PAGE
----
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October 22, 2016

Editorial: Forms of resilience

In a way similar to several other temporarily forgotten, undiscovered or (as yet defined as) peripheral – scenes around the world, Argentina suddenly became a hotspot of contemporary art in the period that followed the severe economic and social crisis in 2001. After this moment a large number of self-managed artistic initiatives were born, that also attracted the attention of a large number of globally oriented curators. Today, as Syd Krochmalny describes in his article "The fire and its embers" in this and the next issue of Seismopolite, many of these initiatives live on:

[…] the tradition of collaborative artistic activity endures, but with different coordinates reflecting an economy that has doubled in size and a more democratic society in which the contours of social conflict have changed. […] Previously, group initiatives were primarily a means to an end. In the current context however, they may be seen as an end in themselves and as such, as shaping a singular poetics.

In a second article from Argentina, that will also continue into issue 17 with its second part, George Kafka demonstrates how the twentieth century history of Buenos Aires can be read through its public spaces, and takes us on an extensive and richly illustrated tour through the street art of the capital:

Starting in La Boca, ‘El Caminito’, an open air museum, portrays the streets that Italian immigrants inhabited with the wave of immigration in the early decades of the century. A short bus ride up to Avenida 9 de Julio will bring you face to face with Evita’s affectionate smile, gleaming from the very building where she addressed the ‘descamisados’ […].

Adam Przywara in turn shares his perspectives on what he terms an “ecology of resilience”; referring to another form of collective action and co-operation: namely the one that followed the bomb raids over Britain during World War II. Here, according to Przywara, processes of co-operation “emerged as manifold and complex […], contradicting the unified historical image of the war effort”. He thus refers to the originality in “individual gestures of resilience” which deviated from the propaganda and norms imposed on the population by the government. An example is Mr. Hayes, caretaker at Westminster Cathedral, who, after a bomb left a crater in the courtyard outside the Cathedral, decided to plant a garden and vegetables around it.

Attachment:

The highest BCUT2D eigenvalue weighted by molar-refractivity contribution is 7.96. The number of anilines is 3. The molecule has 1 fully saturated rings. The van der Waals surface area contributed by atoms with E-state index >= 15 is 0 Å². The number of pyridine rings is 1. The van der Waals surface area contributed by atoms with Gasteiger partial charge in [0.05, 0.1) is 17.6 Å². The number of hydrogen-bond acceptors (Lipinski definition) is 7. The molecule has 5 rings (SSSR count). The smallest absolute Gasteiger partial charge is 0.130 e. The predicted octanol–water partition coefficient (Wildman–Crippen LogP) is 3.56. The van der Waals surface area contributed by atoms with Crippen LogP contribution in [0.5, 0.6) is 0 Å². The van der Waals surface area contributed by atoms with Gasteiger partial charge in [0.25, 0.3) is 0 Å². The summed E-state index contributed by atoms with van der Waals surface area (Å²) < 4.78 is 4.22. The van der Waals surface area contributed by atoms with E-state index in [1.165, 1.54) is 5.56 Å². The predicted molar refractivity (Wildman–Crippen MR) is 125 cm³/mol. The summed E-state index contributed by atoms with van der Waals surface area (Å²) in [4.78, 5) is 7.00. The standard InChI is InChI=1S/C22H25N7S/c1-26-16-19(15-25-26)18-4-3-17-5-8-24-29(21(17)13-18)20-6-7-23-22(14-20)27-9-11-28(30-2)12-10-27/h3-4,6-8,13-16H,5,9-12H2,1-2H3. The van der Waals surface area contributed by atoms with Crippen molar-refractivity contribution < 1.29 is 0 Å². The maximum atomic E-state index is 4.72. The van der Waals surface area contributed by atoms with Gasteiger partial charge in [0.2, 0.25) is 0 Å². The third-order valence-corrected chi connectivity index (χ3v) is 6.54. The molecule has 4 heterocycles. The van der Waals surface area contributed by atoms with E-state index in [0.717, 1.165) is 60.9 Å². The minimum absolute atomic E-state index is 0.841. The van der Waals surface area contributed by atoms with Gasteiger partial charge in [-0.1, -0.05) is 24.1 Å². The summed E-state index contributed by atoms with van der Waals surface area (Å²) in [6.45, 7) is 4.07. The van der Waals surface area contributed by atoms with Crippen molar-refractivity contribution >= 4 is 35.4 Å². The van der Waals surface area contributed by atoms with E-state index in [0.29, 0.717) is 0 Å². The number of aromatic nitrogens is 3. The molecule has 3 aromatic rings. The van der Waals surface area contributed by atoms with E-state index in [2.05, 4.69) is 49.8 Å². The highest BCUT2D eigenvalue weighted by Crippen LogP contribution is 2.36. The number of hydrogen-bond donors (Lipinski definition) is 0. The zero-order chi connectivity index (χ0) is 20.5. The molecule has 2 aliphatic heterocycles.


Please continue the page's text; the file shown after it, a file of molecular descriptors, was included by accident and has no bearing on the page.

The garden constitutes the sphere of tending within a reality which emanates from the destructive power of terror. The garden on its own becomes the collective action of resilience, both providing nutrition and vitamins for the family, and aiding the immense need for psychological recovery after surviving months of air raids.

In a very different context, Lorena Morales Aparicio demonstrates the resilient art practices of artist Glen Ligon and how he problematizes relational aesthetics – particularly through his retrospective at the Whitney Museum in 2011:

By titling the Whitney retrospective “Glen Ligon: America,” the artist confirms the interpolation of national identity at the individual, singular level. Ligon confirms the interpolation of the universal through the singular and how it is not congruent. He arguably creates noumenal reliquaries that speak and breath his life’s praxis, confronting and impelling an accountability of continuing racial and social structures.

For its part, another participatory artwork, When Faith moves mountains by Francis Alÿs alludes to an ancient myth through its title, and also engenders a form of understanding of utopia, according to Riika Haapalainen.

Utopia could mean the temporary repositioning of the familiar and insignificant. Familiar but insignificant were indeed the sand dunes in the “When Faith Moves Mountains” project.

The artist Simón Vega’s Tropical Space Proyectos seems to represent another such “temporary repositioning”, if not a utopia, consisting of a variety of sculptural installations and drawings inspired by the exploration of space. The work is made of discarded objects forming space capsules, rockets, and planetary rovers that hold a heavy symbolic meaning, according to Seth Roberts:

At once a criticism of the lack of technological advancement of Central America and a statement on the legacy of the Cold War in the region, Tropical Space Proyectos is a powerful reminder of both the real and symbolic divide of modernity in the contemporary world.